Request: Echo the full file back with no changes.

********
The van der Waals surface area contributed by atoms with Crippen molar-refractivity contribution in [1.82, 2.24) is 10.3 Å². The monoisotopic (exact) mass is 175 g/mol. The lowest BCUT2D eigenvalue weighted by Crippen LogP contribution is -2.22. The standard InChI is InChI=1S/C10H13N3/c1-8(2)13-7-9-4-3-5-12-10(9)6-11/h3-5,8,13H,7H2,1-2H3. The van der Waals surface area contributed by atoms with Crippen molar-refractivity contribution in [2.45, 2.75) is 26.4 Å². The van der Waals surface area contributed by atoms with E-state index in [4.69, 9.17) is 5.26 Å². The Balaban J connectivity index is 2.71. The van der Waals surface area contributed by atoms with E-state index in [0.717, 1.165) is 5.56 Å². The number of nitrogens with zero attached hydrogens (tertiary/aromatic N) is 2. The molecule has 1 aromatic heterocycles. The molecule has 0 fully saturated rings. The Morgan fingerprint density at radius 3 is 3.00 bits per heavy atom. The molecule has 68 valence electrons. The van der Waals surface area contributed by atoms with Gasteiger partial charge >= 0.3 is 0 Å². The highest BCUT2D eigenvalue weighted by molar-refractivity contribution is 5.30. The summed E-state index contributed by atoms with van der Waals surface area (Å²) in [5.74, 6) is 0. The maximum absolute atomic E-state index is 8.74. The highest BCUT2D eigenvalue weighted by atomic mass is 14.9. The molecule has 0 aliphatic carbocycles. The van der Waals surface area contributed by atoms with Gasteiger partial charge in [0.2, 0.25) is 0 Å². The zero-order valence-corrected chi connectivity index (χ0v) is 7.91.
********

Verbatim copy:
The van der Waals surface area contributed by atoms with Crippen molar-refractivity contribution in [1.82, 2.24) is 10.3 Å². The monoisotopic (exact) mass is 175 g/mol. The lowest BCUT2D eigenvalue weighted by Crippen LogP contribution is -2.22. The standard InChI is InChI=1S/C10H13N3/c1-8(2)13-7-9-4-3-5-12-10(9)6-11/h3-5,8,13H,7H2,1-2H3. The van der Waals surface area contributed by atoms with Crippen molar-refractivity contribution in [2.45, 2.75) is 26.4 Å². The van der Waals surface area contributed by atoms with E-state index in [4.69, 9.17) is 5.26 Å². The Balaban J connectivity index is 2.71. The van der Waals surface area contributed by atoms with E-state index in [0.717, 1.165) is 5.56 Å². The number of nitrogens with zero attached hydrogens (tertiary/aromatic N) is 2. The molecule has 1 aromatic heterocycles. The molecule has 0 fully saturated rings. The Morgan fingerprint density at radius 3 is 3.00 bits per heavy atom. The molecule has 68 valence electrons. The van der Waals surface area contributed by atoms with Gasteiger partial charge >= 0.3 is 0 Å². The highest BCUT2D eigenvalue weighted by molar-refractivity contribution is 5.30. The summed E-state index contributed by atoms with van der Waals surface area (Å²) in [5.74, 6) is 0. The maximum absolute atomic E-state index is 8.74. The highest BCUT2D eigenvalue weighted by atomic mass is 14.9. The molecule has 0 aliphatic carbocycles. The van der Waals surface area contributed by atoms with Gasteiger partial charge in [0.2, 0.25) is 0 Å². The zero-order valence-corrected chi connectivity index (χ0v) is 7.91.